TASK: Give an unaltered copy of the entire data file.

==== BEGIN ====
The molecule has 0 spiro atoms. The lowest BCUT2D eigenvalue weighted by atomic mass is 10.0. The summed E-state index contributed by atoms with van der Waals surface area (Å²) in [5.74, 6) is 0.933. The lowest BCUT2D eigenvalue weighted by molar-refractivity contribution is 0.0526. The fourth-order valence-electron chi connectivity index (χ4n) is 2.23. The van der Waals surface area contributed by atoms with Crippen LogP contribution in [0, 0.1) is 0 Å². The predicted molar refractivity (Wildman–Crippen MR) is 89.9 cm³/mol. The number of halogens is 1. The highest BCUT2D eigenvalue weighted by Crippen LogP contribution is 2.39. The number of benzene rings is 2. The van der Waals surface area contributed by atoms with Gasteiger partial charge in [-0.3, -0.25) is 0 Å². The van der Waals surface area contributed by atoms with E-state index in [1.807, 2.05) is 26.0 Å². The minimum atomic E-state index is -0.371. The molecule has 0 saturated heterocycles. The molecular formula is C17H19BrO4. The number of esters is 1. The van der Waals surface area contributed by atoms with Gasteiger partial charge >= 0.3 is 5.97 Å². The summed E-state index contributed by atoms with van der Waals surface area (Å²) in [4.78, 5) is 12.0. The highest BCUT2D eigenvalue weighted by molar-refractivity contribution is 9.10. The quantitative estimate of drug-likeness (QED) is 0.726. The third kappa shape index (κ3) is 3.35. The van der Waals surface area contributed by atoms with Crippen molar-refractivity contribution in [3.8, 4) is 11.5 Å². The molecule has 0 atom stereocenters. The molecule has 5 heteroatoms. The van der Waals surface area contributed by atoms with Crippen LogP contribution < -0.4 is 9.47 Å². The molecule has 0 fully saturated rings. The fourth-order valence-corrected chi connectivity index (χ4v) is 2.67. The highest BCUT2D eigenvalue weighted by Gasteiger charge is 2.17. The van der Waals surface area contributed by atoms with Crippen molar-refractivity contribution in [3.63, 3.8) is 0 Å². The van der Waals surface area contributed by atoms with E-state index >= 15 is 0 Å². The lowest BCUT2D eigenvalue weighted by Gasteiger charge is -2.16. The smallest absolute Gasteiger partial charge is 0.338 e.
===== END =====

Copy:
The molecule has 0 spiro atoms. The lowest BCUT2D eigenvalue weighted by atomic mass is 10.0. The summed E-state index contributed by atoms with van der Waals surface area (Å²) in [5.74, 6) is 0.933. The lowest BCUT2D eigenvalue weighted by molar-refractivity contribution is 0.0526. The fourth-order valence-electron chi connectivity index (χ4n) is 2.23. The van der Waals surface area contributed by atoms with Crippen LogP contribution in [0, 0.1) is 0 Å². The predicted molar refractivity (Wildman–Crippen MR) is 89.9 cm³/mol. The number of halogens is 1. The highest BCUT2D eigenvalue weighted by Crippen LogP contribution is 2.39. The number of benzene rings is 2. The van der Waals surface area contributed by atoms with Gasteiger partial charge in [-0.3, -0.25) is 0 Å². The van der Waals surface area contributed by atoms with E-state index in [1.807, 2.05) is 26.0 Å². The minimum atomic E-state index is -0.371. The molecule has 0 saturated heterocycles. The molecular formula is C17H19BrO4. The number of esters is 1. The van der Waals surface area contributed by atoms with Gasteiger partial charge >= 0.3 is 5.97 Å². The summed E-state index contributed by atoms with van der Waals surface area (Å²) in [4.78, 5) is 12.0. The highest BCUT2D eigenvalue weighted by molar-refractivity contribution is 9.10. The quantitative estimate of drug-likeness (QED) is 0.726. The third kappa shape index (κ3) is 3.35. The van der Waals surface area contributed by atoms with Crippen molar-refractivity contribution in [3.8, 4) is 11.5 Å². The molecule has 0 atom stereocenters. The molecule has 5 heteroatoms. The van der Waals surface area contributed by atoms with Crippen LogP contribution < -0.4 is 9.47 Å². The molecule has 0 fully saturated rings. The fourth-order valence-corrected chi connectivity index (χ4v) is 2.67. The highest BCUT2D eigenvalue weighted by Gasteiger charge is 2.17. The van der Waals surface area contributed by atoms with Crippen molar-refractivity contribution in [3.63, 3.8) is 0 Å². The van der Waals surface area contributed by atoms with E-state index >= 15 is 0 Å². The lowest BCUT2D eigenvalue weighted by Gasteiger charge is -2.16. The smallest absolute Gasteiger partial charge is 0.338 e.